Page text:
Corning is a form of curing that has nothing to do with corn. Corning was a method of preserving meat for storage before refrigeration was available. The Meat was dry-cured in coarse “corns” of salt. Pellets of salt, some the size of kernels of corn, were rubbed into the beef to keep it from spoiling and to preserve it. It would take 4-5 weeks to “corn” a beef with this method.
How To Purchase Corned Beef Brisket:
Today you can buy a brine cured corned beef at the store. A salt water brine has replaced the dry salt cure, but the name “corned beef” is still used, rather than “brined” or “pickled” beef. Spices that give corned beef its distinctive flavor are usually peppercorns and bay leaf, but spices may vary by regions.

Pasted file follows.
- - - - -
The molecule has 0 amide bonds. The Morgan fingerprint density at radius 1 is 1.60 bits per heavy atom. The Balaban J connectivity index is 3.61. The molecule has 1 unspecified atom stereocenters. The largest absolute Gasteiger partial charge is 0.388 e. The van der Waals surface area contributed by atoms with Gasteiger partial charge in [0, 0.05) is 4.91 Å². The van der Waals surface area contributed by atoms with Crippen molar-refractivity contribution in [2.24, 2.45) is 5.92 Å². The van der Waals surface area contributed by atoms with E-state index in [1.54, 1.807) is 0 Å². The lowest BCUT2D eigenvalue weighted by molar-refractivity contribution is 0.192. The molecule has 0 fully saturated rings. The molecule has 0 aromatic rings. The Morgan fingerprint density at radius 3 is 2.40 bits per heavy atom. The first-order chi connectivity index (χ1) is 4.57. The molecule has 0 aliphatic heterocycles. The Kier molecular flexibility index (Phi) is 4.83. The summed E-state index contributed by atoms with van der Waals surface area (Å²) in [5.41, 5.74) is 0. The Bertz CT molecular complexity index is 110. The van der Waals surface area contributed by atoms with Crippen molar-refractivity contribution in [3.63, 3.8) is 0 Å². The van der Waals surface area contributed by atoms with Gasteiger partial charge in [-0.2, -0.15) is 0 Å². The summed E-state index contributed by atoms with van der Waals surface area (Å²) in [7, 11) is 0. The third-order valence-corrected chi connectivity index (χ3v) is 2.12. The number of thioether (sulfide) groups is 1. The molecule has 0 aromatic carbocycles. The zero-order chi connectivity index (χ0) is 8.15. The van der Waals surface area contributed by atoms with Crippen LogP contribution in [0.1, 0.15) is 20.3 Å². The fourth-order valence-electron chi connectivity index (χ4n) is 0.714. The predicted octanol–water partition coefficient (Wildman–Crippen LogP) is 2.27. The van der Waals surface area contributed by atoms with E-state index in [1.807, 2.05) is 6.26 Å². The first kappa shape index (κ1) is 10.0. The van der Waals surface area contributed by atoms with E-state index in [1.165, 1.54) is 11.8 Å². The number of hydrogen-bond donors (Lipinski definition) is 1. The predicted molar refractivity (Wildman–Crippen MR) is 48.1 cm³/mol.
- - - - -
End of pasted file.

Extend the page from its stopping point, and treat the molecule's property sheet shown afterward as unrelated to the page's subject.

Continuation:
A whole brisket is comprised of two sections – the point and flat (plank) cut. When cooked together, the fat from the point section bastes the leaner flat section. When buying a brisket you can choose between:
Point cut – The point cut is a rounder, thicker cut with more fat on it then the flat cut. Flat (or plank) cut – from the round is one of the five leanest cuts of beef, so if you’re looking for something a little lighter, this is the beef for you.
Look for a nice thick cut of corned beef with not too much fat on the outside, otherwise you will need to trim the fat down to 1/4-inch thickness. Corned beef shrinks abut 50%. For generous servings and leftovers, purchase abut 1 pound per person. Most grocery stores carry uncooked corned beef briskets that are pre-packaged and already brined – so all you have to do is braise it. Remember, leftovers can be used for tomorrow’s dinner, or you can freeze them for future use.